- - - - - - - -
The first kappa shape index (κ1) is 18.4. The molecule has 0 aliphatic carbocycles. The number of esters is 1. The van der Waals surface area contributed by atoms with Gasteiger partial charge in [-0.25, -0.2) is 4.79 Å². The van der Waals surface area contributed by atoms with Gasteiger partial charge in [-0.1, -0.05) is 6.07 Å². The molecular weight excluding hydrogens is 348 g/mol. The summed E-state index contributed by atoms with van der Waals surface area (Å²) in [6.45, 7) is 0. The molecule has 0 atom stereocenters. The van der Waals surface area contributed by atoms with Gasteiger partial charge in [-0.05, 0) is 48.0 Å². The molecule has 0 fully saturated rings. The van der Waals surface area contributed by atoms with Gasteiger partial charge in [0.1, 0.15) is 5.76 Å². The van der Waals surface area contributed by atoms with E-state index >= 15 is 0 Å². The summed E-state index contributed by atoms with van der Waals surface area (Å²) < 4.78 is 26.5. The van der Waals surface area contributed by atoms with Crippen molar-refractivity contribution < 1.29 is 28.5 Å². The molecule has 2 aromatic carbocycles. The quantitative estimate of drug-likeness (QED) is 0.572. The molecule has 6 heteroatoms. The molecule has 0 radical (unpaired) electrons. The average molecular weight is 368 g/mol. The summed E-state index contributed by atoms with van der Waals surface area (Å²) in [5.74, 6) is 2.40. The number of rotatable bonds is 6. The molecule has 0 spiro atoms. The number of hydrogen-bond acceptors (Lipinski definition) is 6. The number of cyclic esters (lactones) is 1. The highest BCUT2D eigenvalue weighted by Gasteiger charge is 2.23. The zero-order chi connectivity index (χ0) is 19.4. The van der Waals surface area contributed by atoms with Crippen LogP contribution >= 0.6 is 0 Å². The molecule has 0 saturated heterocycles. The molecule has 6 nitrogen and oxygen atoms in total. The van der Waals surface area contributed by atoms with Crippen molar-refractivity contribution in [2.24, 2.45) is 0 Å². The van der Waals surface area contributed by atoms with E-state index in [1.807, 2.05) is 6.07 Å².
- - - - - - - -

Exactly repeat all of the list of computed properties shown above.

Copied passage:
The first kappa shape index (κ1) is 18.4. The molecule has 0 aliphatic carbocycles. The number of esters is 1. The van der Waals surface area contributed by atoms with Gasteiger partial charge in [-0.25, -0.2) is 4.79 Å². The van der Waals surface area contributed by atoms with Gasteiger partial charge in [-0.1, -0.05) is 6.07 Å². The molecular weight excluding hydrogens is 348 g/mol. The summed E-state index contributed by atoms with van der Waals surface area (Å²) in [6.45, 7) is 0. The molecule has 0 atom stereocenters. The van der Waals surface area contributed by atoms with Gasteiger partial charge in [-0.05, 0) is 48.0 Å². The molecule has 0 fully saturated rings. The van der Waals surface area contributed by atoms with Gasteiger partial charge in [0.1, 0.15) is 5.76 Å². The van der Waals surface area contributed by atoms with E-state index >= 15 is 0 Å². The summed E-state index contributed by atoms with van der Waals surface area (Å²) < 4.78 is 26.5. The van der Waals surface area contributed by atoms with Crippen molar-refractivity contribution < 1.29 is 28.5 Å². The molecule has 2 aromatic carbocycles. The quantitative estimate of drug-likeness (QED) is 0.572. The molecule has 6 heteroatoms. The molecule has 0 radical (unpaired) electrons. The average molecular weight is 368 g/mol. The summed E-state index contributed by atoms with van der Waals surface area (Å²) in [5.74, 6) is 2.40. The number of rotatable bonds is 6. The molecule has 0 spiro atoms. The number of hydrogen-bond acceptors (Lipinski definition) is 6. The number of cyclic esters (lactones) is 1. The highest BCUT2D eigenvalue weighted by Gasteiger charge is 2.23. The zero-order chi connectivity index (χ0) is 19.4. The van der Waals surface area contributed by atoms with Crippen LogP contribution >= 0.6 is 0 Å². The molecule has 0 saturated heterocycles. The molecule has 6 nitrogen and oxygen atoms in total. The van der Waals surface area contributed by atoms with Crippen molar-refractivity contribution in [2.24, 2.45) is 0 Å². The van der Waals surface area contributed by atoms with E-state index in [1.807, 2.05) is 6.07 Å².